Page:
Goodreads helps you keep track of books you want to read.
Start by marking “Het boek der herinneringen” as Want to Read:
Het boek der herinneringen
Enlarge cover
Rate this book
Clear rating

Het boek der herinneringen

4.1 of 5 stars 4.10  ·  rating details  ·  206 ratings  ·  37 reviews
A Book of Memories is a novel within a novel. The outer shell of Hungarian author Peter Nadas's ambitious tale concerns a nameless Hungarian writer and his ménage à trois with an aging actress and a younger man in East Germany. While the contemporary writer's own story unfolds, he is busily at work on an historical novel about a German novelist named Thomas Thoenissen. As ...more
839 pages
Published 1993 by Van Gennep (first published 1986)
more details... edit details

Friend Reviews

To see what your friends thought of this book, please sign up.

Reader Q&A

To ask other readers questions about Het boek der herinneringen, please sign up.

Be the first to ask a question about Het boek der herinneringen

This book is not yet featured on Listopia. Add this book to your favorite list »

Community Reviews

(showing 1-30 of 1,692)
filter  |  sort: default (?)  |  rating details
I might recommend LESSNESS in contrast to the EXCESS of Peter Nadas' writing in what is considered a masterpiece of twentieth-century consciousness under totalitarian regimes with observations of sexuality outside of society's rigid dictates.

Madas' book is known for brevity, but the opposite of flash fiction defined as one sentence or page, essays, or parables. A further contrast to shorter presentations is what I thought while reading multiple observations of physical desire which finally felt
This lyrical montage of random musings, ostensibly grouped under the veneer of memories, is not for the faint of heart. One has to be imbued with self recriminations, patchworked of doubt, second guessing and depressive threads to fully appreciate this torturous journey of self exploration into the disarray of a twisted soul.

Looking out a window, or contemplating another human being can take up whole chapters: time splinters into a multi-temporal glissando, defying any culture specific zeitgeis
Let's talk about excess.

I suppose that most of us who read whatever the world has come to label "literary fiction" have some stomach for excess, that we aren't satisfied with a book that trims language and scene down to the minimal unless that minimal is so razor-sharp (James Cain, for example) that you start to notice it as a trick in-and-of-itself. (An excess of minimalism?) And there's no surer sign of philistinism than when someone says they just want their books to get "straight to the poin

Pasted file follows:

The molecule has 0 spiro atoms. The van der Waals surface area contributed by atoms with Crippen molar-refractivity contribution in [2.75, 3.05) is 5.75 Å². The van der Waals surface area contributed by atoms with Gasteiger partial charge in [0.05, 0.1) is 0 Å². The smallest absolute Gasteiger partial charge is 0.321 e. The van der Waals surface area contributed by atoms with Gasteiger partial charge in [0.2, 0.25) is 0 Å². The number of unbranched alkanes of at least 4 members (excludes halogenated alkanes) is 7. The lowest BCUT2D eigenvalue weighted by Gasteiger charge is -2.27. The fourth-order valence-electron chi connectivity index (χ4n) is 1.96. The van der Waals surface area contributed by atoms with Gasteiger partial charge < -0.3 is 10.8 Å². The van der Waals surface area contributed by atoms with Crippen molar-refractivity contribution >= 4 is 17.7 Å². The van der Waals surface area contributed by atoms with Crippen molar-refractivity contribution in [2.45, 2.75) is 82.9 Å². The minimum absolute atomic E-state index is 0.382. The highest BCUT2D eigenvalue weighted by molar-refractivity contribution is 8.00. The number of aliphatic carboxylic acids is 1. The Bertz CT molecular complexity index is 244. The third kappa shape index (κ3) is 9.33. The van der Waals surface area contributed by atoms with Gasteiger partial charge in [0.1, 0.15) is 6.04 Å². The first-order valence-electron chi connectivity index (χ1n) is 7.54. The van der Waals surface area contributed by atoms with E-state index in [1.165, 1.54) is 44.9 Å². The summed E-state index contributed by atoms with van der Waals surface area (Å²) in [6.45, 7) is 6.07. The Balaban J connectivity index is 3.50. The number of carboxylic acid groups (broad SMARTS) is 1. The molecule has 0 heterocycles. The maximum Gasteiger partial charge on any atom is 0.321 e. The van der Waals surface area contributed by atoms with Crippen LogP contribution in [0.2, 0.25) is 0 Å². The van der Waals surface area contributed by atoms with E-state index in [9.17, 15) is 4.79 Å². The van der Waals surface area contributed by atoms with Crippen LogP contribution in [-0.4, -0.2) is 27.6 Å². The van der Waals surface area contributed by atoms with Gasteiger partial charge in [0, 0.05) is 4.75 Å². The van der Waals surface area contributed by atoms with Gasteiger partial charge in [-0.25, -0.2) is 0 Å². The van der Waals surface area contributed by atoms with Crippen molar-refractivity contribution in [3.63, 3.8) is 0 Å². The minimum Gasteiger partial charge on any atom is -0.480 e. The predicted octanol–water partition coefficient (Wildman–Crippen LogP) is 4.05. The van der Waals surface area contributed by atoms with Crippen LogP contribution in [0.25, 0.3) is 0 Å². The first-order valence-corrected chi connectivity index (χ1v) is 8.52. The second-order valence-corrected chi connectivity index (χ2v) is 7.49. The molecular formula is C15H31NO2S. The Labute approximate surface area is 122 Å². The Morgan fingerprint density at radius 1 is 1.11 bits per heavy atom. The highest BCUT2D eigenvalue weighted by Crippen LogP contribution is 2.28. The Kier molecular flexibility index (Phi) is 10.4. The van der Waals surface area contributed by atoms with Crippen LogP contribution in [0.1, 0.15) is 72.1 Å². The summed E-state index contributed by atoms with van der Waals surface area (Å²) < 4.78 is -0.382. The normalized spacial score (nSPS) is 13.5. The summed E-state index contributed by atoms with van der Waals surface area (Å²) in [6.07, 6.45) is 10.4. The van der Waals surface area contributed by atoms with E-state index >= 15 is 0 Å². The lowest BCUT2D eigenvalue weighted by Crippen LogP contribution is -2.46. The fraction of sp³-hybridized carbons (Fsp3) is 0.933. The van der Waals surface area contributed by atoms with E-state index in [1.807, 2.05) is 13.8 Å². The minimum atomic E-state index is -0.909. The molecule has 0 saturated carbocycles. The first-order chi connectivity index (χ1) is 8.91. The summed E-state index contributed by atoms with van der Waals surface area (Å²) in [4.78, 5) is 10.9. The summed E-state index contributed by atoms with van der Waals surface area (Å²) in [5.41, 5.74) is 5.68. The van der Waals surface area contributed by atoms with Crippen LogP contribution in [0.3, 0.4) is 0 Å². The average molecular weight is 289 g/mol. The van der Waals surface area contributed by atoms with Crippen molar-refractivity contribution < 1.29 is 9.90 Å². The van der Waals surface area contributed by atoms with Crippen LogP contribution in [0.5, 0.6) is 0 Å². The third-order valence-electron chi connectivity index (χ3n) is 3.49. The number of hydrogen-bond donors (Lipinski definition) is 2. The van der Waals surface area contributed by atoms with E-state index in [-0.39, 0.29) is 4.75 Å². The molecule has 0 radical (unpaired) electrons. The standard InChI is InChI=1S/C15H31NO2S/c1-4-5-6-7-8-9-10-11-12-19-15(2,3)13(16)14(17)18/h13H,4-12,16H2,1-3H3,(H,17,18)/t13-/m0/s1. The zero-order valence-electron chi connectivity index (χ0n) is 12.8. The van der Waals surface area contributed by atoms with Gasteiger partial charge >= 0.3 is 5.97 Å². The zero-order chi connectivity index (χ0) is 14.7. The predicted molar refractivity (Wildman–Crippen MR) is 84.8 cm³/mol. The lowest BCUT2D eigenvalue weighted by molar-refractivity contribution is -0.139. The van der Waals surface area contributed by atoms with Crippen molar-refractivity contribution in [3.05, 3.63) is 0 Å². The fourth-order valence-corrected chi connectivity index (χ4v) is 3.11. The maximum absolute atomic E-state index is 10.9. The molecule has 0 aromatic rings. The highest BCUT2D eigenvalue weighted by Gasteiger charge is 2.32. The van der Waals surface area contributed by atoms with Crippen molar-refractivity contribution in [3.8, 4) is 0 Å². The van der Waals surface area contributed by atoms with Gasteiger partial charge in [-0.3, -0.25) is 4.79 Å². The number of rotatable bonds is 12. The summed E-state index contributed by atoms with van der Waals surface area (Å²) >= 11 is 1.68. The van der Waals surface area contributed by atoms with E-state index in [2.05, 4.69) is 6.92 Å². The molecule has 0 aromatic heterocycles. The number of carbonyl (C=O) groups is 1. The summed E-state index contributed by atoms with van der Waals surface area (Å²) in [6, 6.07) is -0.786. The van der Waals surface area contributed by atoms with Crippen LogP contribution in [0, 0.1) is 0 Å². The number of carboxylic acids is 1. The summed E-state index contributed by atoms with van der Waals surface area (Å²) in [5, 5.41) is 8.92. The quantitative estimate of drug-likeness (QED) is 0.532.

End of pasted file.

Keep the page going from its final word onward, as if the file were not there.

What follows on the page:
Mar 05, 2007 rebecca rated it 5 of 5 stars  ·  review of another edition
Recommends it for: eastern-europeanphiles, proust-lovers
This is one of those Proustian let's-write-about-how-the-tea-stain-on-the-doily-reminds-me-of-my -dead-father kind of books. But I love it. There are a lot of central-european themes of displacement and nostalgia, issues of fatherhood/nationhood, and more things that require me to use a lot of dashes to describe them. I cried a lot when I was reading this, but I can't tell you what about--it's just one of those things.
This book almost ruined literature for me- it was really that good. Other novels seemed halfhearted and pithy by comparison. It's a tough book, both from the style standpoint of three chronologically separated stories happening throughout the text, and also from the content.
Brent Hayward
A young Hungarian esthete moves to Berlin, just before the wall comes down, and spends a serious amount of time walking about the city, alone or with an aquaintance, reminiscing about childhood friends and his picaresque family. Eventually he retreats into the home of two elderly spinsters to write a novel, or some form of manuscript, in which the protagonist, an Hungarian esthete, spends a lot of time reminiscing and similarly perambulating. The chapters of both are interspersed and melded toge ...more
There are parts of this book that are 4-star. There are parts of this book that are 2-star. There is no part of this book that is middle-of-the-road 3 stars!

The book is long -- over 700 pages -- and is basically all memoir. But who's? The narrators (and there are three different ones for each of the three sections of the book) are all writers telling you stories from diffeerent times of their lives, as well as from the lives of characters they are writing about. But they are all purposefully unc
Isla McKetta
This is a book I wish I could have inhabited--spent weeks with in a dusty dacha as I parsed out its story lines and mulled over his sentences. It is written that Nadas spent eleven years writing this book and I can believe it. The prose is beautiful and even when I was lost, I was glad to be inside of it. In the end as the strands of stories wove together, I heard echoes of their earlier forms and it made me want to read the book all over again. This book is a great instructor in handling time a ...more